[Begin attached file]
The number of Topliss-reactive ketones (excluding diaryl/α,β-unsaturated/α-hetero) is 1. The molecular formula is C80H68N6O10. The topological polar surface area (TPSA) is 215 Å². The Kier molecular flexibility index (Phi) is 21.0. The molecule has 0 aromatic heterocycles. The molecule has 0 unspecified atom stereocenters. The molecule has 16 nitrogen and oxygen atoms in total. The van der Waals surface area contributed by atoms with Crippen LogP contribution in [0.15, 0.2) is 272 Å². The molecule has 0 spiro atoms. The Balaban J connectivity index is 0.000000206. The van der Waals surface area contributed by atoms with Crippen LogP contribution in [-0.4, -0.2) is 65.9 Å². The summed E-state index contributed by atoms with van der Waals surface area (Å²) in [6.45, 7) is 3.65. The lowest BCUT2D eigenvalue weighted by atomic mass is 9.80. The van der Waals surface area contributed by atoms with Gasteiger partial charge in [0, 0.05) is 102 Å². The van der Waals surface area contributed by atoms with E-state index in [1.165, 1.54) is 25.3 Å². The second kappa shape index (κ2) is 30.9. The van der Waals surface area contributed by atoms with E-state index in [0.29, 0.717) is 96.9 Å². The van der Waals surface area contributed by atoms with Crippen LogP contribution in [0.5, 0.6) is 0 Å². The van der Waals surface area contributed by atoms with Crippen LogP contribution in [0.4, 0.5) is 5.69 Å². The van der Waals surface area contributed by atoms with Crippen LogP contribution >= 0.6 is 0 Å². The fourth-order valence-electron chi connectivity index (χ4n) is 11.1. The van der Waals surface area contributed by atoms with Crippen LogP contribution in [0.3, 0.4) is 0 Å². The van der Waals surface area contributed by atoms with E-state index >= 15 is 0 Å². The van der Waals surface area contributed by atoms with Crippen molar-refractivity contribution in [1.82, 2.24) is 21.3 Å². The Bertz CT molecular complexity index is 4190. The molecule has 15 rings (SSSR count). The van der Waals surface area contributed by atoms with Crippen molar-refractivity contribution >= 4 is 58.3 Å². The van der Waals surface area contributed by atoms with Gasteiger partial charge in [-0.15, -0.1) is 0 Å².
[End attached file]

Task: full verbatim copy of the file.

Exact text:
The number of Topliss-reactive ketones (excluding diaryl/α,β-unsaturated/α-hetero) is 1. The molecular formula is C80H68N6O10. The topological polar surface area (TPSA) is 215 Å². The Kier molecular flexibility index (Phi) is 21.0. The molecule has 0 aromatic heterocycles. The molecule has 0 unspecified atom stereocenters. The molecule has 16 nitrogen and oxygen atoms in total. The van der Waals surface area contributed by atoms with Crippen LogP contribution in [0.15, 0.2) is 272 Å². The molecule has 0 spiro atoms. The Balaban J connectivity index is 0.000000206. The van der Waals surface area contributed by atoms with Crippen LogP contribution in [-0.4, -0.2) is 65.9 Å². The summed E-state index contributed by atoms with van der Waals surface area (Å²) in [6.45, 7) is 3.65. The lowest BCUT2D eigenvalue weighted by atomic mass is 9.80. The van der Waals surface area contributed by atoms with Gasteiger partial charge in [0, 0.05) is 102 Å². The van der Waals surface area contributed by atoms with E-state index in [1.165, 1.54) is 25.3 Å². The second kappa shape index (κ2) is 30.9. The van der Waals surface area contributed by atoms with E-state index in [0.29, 0.717) is 96.9 Å². The van der Waals surface area contributed by atoms with Crippen LogP contribution in [0.5, 0.6) is 0 Å². The van der Waals surface area contributed by atoms with Crippen LogP contribution in [0.4, 0.5) is 5.69 Å². The van der Waals surface area contributed by atoms with Crippen LogP contribution >= 0.6 is 0 Å². The fourth-order valence-electron chi connectivity index (χ4n) is 11.1. The van der Waals surface area contributed by atoms with Crippen LogP contribution in [0.3, 0.4) is 0 Å². The van der Waals surface area contributed by atoms with E-state index >= 15 is 0 Å². The van der Waals surface area contributed by atoms with Crippen molar-refractivity contribution in [1.82, 2.24) is 21.3 Å². The Bertz CT molecular complexity index is 4190. The molecule has 15 rings (SSSR count). The van der Waals surface area contributed by atoms with Crippen molar-refractivity contribution >= 4 is 58.3 Å². The van der Waals surface area contributed by atoms with Gasteiger partial charge in [-0.15, -0.1) is 0 Å².